Add more events into their backstory. With backstory, the image of your character immediately develops and gets deeper.
Always sad and depressed? Their best friend died and is afraid of replacing them.
A ball of sunshine, nothing can hurt them? Their late grandma told them to keep smiling no matter what.
Naive and childish, always irresponsible? Their whole family always took care of them and promised it to be that way.

That’s all I have for now! Of course that’s not all the ways to improve a character. You should work with what you’re comfortable with and what works for you.

How to Start your Character

I like to start with a backstory. The character just comes naturally. It’s hard to write a backstory after a character, sometimes it can feel forced. If you write a personality, backstory could be just blank - while if you write a backstory, a personality just comes to you.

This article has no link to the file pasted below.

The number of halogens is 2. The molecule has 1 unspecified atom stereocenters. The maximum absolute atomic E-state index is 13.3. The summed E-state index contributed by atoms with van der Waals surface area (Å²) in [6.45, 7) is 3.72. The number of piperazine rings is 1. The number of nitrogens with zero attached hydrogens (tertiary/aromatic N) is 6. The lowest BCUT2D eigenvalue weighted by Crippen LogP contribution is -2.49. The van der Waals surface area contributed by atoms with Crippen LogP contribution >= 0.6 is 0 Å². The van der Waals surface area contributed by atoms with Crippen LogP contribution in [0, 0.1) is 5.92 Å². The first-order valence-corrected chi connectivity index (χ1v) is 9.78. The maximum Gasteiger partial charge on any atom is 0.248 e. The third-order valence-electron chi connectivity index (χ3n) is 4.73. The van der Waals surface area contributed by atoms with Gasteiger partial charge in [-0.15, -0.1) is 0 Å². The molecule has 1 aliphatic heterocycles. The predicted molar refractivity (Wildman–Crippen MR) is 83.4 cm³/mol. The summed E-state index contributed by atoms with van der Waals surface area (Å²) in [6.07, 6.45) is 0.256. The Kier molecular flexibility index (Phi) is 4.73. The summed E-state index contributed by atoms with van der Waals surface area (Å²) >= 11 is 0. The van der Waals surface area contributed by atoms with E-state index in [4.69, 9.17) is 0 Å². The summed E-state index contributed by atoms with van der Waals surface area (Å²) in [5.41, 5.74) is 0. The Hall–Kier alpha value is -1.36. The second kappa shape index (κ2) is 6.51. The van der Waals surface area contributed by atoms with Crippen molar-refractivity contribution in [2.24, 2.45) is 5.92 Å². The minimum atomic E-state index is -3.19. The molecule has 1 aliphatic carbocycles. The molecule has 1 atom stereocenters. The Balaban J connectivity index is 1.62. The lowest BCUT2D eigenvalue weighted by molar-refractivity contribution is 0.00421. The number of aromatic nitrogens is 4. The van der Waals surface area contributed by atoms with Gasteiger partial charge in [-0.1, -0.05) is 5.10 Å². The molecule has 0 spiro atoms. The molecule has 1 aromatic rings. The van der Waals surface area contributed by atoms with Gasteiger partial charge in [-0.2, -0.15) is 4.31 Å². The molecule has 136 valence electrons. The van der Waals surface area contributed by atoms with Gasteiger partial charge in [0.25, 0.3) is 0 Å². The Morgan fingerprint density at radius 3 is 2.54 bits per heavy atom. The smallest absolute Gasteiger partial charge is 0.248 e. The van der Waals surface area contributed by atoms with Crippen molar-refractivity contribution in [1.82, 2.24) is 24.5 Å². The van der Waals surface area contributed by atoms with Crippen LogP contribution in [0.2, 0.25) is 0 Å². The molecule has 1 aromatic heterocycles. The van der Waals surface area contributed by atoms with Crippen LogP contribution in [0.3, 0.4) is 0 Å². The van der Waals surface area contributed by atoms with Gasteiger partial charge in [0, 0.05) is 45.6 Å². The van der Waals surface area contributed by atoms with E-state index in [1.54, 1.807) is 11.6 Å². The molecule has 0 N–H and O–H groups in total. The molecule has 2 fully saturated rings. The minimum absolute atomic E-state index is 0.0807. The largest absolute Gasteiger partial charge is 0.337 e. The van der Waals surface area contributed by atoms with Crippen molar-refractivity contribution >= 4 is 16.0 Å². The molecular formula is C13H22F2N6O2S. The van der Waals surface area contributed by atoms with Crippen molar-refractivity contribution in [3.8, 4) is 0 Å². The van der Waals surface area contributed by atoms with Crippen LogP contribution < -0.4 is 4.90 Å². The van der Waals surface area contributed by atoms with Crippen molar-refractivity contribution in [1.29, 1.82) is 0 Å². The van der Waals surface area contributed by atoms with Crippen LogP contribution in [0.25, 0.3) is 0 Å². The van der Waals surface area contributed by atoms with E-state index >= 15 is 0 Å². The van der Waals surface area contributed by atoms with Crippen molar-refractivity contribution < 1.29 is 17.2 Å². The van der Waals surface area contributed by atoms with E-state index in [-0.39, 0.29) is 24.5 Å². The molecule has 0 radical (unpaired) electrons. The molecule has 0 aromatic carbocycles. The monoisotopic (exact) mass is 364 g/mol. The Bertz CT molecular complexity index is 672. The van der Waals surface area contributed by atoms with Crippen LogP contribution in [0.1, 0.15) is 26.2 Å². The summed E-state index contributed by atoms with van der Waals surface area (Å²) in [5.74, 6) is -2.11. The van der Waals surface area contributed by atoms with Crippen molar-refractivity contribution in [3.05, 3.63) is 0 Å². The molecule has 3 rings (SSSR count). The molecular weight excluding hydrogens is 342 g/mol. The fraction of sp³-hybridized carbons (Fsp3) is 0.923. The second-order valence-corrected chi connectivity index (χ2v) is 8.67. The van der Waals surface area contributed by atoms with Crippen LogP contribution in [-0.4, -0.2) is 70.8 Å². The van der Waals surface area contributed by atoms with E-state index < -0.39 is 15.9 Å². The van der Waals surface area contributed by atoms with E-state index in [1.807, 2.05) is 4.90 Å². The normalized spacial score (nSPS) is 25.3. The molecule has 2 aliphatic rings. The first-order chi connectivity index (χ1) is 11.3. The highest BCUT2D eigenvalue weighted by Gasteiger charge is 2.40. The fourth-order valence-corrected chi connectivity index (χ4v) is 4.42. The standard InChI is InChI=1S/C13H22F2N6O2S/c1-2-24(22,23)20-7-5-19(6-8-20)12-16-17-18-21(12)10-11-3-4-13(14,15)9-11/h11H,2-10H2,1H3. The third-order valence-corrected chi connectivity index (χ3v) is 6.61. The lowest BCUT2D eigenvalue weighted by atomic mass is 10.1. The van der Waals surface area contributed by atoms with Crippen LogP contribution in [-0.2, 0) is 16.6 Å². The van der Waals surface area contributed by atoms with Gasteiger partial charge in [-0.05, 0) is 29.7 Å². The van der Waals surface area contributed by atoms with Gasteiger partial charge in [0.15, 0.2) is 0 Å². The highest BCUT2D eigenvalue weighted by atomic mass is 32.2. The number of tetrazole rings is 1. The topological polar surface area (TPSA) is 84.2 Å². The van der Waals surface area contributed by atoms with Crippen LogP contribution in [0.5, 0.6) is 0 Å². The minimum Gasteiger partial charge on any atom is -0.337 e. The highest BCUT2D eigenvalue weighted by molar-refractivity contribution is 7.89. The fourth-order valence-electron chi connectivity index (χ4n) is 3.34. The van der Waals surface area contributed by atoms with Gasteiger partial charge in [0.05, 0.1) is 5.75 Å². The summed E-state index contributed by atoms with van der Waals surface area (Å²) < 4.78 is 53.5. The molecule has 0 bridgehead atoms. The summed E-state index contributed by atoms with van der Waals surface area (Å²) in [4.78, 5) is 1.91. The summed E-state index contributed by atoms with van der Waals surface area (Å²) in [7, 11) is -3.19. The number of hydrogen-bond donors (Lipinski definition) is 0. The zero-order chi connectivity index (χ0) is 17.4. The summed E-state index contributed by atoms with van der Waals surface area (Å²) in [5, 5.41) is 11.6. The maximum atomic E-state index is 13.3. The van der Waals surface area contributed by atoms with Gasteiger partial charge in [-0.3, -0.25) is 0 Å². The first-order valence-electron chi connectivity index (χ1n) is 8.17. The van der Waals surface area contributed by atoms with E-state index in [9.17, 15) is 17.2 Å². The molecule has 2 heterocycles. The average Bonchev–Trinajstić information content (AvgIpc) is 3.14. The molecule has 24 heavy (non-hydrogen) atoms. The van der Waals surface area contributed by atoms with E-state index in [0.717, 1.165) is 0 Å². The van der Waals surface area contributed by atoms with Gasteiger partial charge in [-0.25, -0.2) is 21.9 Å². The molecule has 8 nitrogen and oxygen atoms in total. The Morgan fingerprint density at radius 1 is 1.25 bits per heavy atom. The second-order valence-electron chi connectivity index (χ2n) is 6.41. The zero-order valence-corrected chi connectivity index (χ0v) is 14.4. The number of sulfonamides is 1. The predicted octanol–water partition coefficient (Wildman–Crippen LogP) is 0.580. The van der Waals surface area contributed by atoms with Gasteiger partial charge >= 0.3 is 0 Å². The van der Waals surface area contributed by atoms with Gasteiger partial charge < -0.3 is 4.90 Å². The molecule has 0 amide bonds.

You might want to use a bio outline first, that’s what I do. How I do it, it’s pretty simple. Just write a few sentences for each period of their life, then elevate it. Here’s a short example:

Kiara had rich parents. She loved to play dolls when little. Her focus was on making friends and reputation. She had many romantic partners in high school. She got hired as an assistant in her parents’ company.

Kiara’s parents were rich with a big company and respectful residence - a giant mansion.
Kiara got everything she wanted, and most of it was doll houses. She loved playing with the little figures, controlling their lives.
All Kiara wanted in primary school was many friends. Everything she did was with the goal to impress someone. She wanted to be popular, therefore collected much reputation.